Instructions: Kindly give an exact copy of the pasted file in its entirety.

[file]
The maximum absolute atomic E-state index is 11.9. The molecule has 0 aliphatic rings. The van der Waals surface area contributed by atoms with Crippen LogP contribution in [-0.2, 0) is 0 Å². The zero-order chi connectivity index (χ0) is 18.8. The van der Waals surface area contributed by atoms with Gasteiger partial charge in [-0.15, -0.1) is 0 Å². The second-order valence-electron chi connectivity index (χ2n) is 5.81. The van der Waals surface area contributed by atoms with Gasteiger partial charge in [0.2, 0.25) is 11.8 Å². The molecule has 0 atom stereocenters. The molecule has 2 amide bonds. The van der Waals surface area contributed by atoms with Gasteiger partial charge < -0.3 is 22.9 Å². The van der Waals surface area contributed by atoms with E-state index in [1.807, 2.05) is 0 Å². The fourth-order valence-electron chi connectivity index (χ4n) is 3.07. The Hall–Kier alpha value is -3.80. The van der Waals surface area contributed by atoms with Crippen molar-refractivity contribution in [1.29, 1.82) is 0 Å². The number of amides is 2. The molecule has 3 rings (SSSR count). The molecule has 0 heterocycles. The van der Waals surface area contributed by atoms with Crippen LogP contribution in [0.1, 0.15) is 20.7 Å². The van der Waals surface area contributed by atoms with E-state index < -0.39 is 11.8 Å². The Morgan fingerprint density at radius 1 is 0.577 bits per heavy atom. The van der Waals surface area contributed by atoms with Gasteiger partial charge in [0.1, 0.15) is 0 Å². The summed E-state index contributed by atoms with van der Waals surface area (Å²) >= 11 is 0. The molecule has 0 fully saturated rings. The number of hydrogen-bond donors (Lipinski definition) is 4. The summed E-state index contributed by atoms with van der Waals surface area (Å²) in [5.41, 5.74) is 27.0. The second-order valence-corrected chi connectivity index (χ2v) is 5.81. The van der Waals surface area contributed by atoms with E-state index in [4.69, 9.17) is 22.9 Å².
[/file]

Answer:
The maximum absolute atomic E-state index is 11.9. The molecule has 0 aliphatic rings. The van der Waals surface area contributed by atoms with Crippen LogP contribution in [-0.2, 0) is 0 Å². The zero-order chi connectivity index (χ0) is 18.8. The van der Waals surface area contributed by atoms with Gasteiger partial charge in [-0.15, -0.1) is 0 Å². The second-order valence-electron chi connectivity index (χ2n) is 5.81. The van der Waals surface area contributed by atoms with Gasteiger partial charge in [0.2, 0.25) is 11.8 Å². The molecule has 0 atom stereocenters. The molecule has 2 amide bonds. The van der Waals surface area contributed by atoms with Gasteiger partial charge < -0.3 is 22.9 Å². The van der Waals surface area contributed by atoms with E-state index in [1.807, 2.05) is 0 Å². The fourth-order valence-electron chi connectivity index (χ4n) is 3.07. The Hall–Kier alpha value is -3.80. The van der Waals surface area contributed by atoms with Crippen molar-refractivity contribution in [1.29, 1.82) is 0 Å². The number of amides is 2. The molecule has 3 rings (SSSR count). The molecule has 0 heterocycles. The van der Waals surface area contributed by atoms with Crippen LogP contribution in [0.1, 0.15) is 20.7 Å². The van der Waals surface area contributed by atoms with E-state index < -0.39 is 11.8 Å². The Morgan fingerprint density at radius 1 is 0.577 bits per heavy atom. The van der Waals surface area contributed by atoms with Gasteiger partial charge in [0.1, 0.15) is 0 Å². The summed E-state index contributed by atoms with van der Waals surface area (Å²) >= 11 is 0. The molecule has 0 fully saturated rings. The number of hydrogen-bond donors (Lipinski definition) is 4. The summed E-state index contributed by atoms with van der Waals surface area (Å²) in [5.41, 5.74) is 27.0. The second-order valence-corrected chi connectivity index (χ2v) is 5.81. The van der Waals surface area contributed by atoms with E-state index in [4.69, 9.17) is 22.9 Å².